Author Topic: Modern Toolmaking Methods  (Read 6985 times)

inthesticks

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Modern Toolmaking Methods
« on: June 17, 2016, 01:47:34 PM »
Hello again,

Franklin D. Jones has written some machine work classics this was one of them. Lindsay repinted this one, but he has closed his doors. This is a nice clean copy of the 1st edition downloaded from the Knucklebusters web site.

Cheers
CB

Online Chuck in E. TN

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Re: Modern Toolmaking Methods
« Reply #1 on: June 17, 2016, 02:02:40 PM »
Thanks for posting that, CB.

Chuck
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Offline RobWilson

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Re: Modern Toolmaking Methods
« Reply #2 on: June 17, 2016, 02:23:44 PM »
Aye its a good read ,I have a first edition set  :)



Spine is slightly rubbed but still legible , the rest of the set is well worth a read .




Rob




inthesticks

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Re: Modern Toolmaking Methods
« Reply #3 on: June 17, 2016, 02:34:57 PM »
Glad you like it Chuck.

Rob very nice set in great condition. I have some of those originals but not near the complete set.Lindsay's reprint is all I could find in Modern Toolmaking Methods.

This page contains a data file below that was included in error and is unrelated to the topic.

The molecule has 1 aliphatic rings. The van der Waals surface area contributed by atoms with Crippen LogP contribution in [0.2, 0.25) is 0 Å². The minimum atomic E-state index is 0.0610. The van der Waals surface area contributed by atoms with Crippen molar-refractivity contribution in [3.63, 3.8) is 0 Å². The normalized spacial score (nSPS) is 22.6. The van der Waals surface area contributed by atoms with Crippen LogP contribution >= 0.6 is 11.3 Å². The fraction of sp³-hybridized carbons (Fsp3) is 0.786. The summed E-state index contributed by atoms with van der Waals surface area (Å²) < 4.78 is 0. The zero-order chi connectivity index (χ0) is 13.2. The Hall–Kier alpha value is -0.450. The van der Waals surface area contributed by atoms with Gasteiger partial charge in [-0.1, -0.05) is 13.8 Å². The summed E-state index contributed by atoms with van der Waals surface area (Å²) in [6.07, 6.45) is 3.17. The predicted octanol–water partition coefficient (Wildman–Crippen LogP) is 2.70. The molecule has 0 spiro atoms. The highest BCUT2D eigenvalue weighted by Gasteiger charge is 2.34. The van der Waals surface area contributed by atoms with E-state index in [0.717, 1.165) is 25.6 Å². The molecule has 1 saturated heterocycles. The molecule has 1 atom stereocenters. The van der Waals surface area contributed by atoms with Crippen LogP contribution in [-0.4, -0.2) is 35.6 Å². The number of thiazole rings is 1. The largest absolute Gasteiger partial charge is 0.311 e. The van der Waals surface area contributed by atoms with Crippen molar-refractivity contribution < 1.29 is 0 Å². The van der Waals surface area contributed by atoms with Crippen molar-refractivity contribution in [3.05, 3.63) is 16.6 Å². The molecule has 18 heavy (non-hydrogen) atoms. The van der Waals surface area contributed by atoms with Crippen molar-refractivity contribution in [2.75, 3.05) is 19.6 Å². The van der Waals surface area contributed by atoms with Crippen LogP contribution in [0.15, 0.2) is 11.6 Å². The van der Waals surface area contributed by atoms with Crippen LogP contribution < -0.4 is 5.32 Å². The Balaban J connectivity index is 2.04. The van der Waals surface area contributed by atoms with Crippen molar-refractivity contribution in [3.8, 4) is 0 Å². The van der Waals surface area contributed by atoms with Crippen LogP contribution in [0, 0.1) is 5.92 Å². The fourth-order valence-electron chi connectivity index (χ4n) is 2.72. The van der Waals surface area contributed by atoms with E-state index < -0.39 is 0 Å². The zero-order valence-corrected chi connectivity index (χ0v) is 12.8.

Cheers
CB

Offline RobWilson

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Re: Modern Toolmaking Methods
« Reply #4 on: June 17, 2016, 02:46:45 PM »
Hi CB

I had the Lindsay reprint of Modern tool making methods as well as many other Lindsay reprints . As I fined originals I pass on the reprints .It's a shame Lindsay shut up shop .

  I also  have the set of Kinks books you mentioned in the other post .    :thumbup:

See if you can fined  "Advanced Machine Work - Smith, Robert H "   Well worth tracking down in any format .  Some 1500 pages  of machining joy :coffee:

Rob



inthesticks

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Re: Modern Toolmaking Methods
« Reply #5 on: June 17, 2016, 03:17:56 PM »
Had to double check my bookshelves but yup I got Lindsay's hard cover gold embossed reprint.I agree great book.

Cheers
CB

Oops sorry Rob I ment silver embossing. Looked gold in the light Iwas looking at it in.  :doh:
« Last Edit: June 17, 2016, 04:24:04 PM by inthesticks »

Offline rogprov

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Re: Modern Toolmaking Methods
« Reply #6 on: June 17, 2016, 04:31:32 PM »
Thought I also had the same books but but checked my shelves and only found these old ones...




inthesticks

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Re: Modern Toolmaking Methods
« Reply #7 on: June 17, 2016, 05:17:20 PM »
Very nice ROGPROV I have most of these titles though not in such great shape.

While we're comparing these two are my all time favorites Joshua Rose's 2 vol. Modern Machine-Shop Practice. Its the original 1887 edition main body is in original condition the covers were tattered so I spent the money to have them professionally recovered. They are 11 X 14 and weigh about 11 lbs each.
I have them on disk but to big to upload here. I believe they can be downloaded on the Internet Archive site.  :)

Cheers
CB

« Last Edit: June 17, 2016, 11:31:46 PM by inthesticks »

Offline RobWilson